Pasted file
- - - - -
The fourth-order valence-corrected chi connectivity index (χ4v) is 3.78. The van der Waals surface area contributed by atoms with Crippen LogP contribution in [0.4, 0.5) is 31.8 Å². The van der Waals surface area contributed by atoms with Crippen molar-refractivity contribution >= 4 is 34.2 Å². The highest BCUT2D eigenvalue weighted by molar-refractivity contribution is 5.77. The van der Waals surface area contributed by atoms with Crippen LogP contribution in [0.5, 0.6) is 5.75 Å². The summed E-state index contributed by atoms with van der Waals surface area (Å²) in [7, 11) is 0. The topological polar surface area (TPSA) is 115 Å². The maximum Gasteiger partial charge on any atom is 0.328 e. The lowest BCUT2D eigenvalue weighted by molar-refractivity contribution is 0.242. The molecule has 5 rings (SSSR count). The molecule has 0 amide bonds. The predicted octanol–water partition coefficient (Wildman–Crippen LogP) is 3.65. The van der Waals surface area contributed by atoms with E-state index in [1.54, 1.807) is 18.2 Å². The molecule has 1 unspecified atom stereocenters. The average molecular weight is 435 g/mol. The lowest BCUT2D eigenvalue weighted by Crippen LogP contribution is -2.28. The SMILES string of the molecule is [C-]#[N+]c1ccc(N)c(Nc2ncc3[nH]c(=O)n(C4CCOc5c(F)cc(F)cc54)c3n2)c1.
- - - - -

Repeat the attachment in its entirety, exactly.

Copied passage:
The fourth-order valence-corrected chi connectivity index (χ4v) is 3.78. The van der Waals surface area contributed by atoms with Crippen LogP contribution in [0.4, 0.5) is 31.8 Å². The van der Waals surface area contributed by atoms with Crippen molar-refractivity contribution >= 4 is 34.2 Å². The highest BCUT2D eigenvalue weighted by molar-refractivity contribution is 5.77. The van der Waals surface area contributed by atoms with Crippen LogP contribution in [0.5, 0.6) is 5.75 Å². The summed E-state index contributed by atoms with van der Waals surface area (Å²) in [7, 11) is 0. The topological polar surface area (TPSA) is 115 Å². The maximum Gasteiger partial charge on any atom is 0.328 e. The lowest BCUT2D eigenvalue weighted by molar-refractivity contribution is 0.242. The molecule has 5 rings (SSSR count). The molecule has 0 amide bonds. The predicted octanol–water partition coefficient (Wildman–Crippen LogP) is 3.65. The van der Waals surface area contributed by atoms with E-state index in [1.54, 1.807) is 18.2 Å². The molecule has 1 unspecified atom stereocenters. The average molecular weight is 435 g/mol. The lowest BCUT2D eigenvalue weighted by Crippen LogP contribution is -2.28. The SMILES string of the molecule is [C-]#[N+]c1ccc(N)c(Nc2ncc3[nH]c(=O)n(C4CCOc5c(F)cc(F)cc54)c3n2)c1.